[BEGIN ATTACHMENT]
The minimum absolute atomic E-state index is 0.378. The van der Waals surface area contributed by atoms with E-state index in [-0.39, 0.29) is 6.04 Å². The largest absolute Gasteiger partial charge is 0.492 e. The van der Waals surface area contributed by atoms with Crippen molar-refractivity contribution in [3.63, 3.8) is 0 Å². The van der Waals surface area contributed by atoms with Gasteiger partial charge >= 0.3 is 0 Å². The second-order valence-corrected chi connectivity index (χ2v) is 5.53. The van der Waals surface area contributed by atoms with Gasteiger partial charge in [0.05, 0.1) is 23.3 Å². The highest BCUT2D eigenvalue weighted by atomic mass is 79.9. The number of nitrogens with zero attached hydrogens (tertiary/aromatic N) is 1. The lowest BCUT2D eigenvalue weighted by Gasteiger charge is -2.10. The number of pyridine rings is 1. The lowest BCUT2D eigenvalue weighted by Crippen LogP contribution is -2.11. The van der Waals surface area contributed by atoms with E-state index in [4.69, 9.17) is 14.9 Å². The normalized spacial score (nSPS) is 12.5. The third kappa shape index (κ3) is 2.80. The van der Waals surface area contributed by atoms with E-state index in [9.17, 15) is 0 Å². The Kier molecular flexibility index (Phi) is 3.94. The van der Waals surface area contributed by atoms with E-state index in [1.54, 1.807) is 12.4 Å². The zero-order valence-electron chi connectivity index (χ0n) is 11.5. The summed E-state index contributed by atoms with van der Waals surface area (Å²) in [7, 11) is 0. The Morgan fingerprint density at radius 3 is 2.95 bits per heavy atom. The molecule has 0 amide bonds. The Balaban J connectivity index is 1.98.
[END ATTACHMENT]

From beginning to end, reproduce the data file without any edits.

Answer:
The minimum absolute atomic E-state index is 0.378. The van der Waals surface area contributed by atoms with E-state index in [-0.39, 0.29) is 6.04 Å². The largest absolute Gasteiger partial charge is 0.492 e. The van der Waals surface area contributed by atoms with Crippen molar-refractivity contribution in [3.63, 3.8) is 0 Å². The van der Waals surface area contributed by atoms with Gasteiger partial charge >= 0.3 is 0 Å². The second-order valence-corrected chi connectivity index (χ2v) is 5.53. The van der Waals surface area contributed by atoms with Gasteiger partial charge in [0.05, 0.1) is 23.3 Å². The highest BCUT2D eigenvalue weighted by atomic mass is 79.9. The number of nitrogens with zero attached hydrogens (tertiary/aromatic N) is 1. The lowest BCUT2D eigenvalue weighted by Gasteiger charge is -2.10. The number of pyridine rings is 1. The lowest BCUT2D eigenvalue weighted by Crippen LogP contribution is -2.11. The van der Waals surface area contributed by atoms with E-state index in [4.69, 9.17) is 14.9 Å². The normalized spacial score (nSPS) is 12.5. The third kappa shape index (κ3) is 2.80. The van der Waals surface area contributed by atoms with E-state index in [9.17, 15) is 0 Å². The Kier molecular flexibility index (Phi) is 3.94. The van der Waals surface area contributed by atoms with E-state index in [1.54, 1.807) is 12.4 Å². The zero-order valence-electron chi connectivity index (χ0n) is 11.5. The summed E-state index contributed by atoms with van der Waals surface area (Å²) in [7, 11) is 0. The Morgan fingerprint density at radius 3 is 2.95 bits per heavy atom. The molecule has 0 amide bonds. The Balaban J connectivity index is 1.98.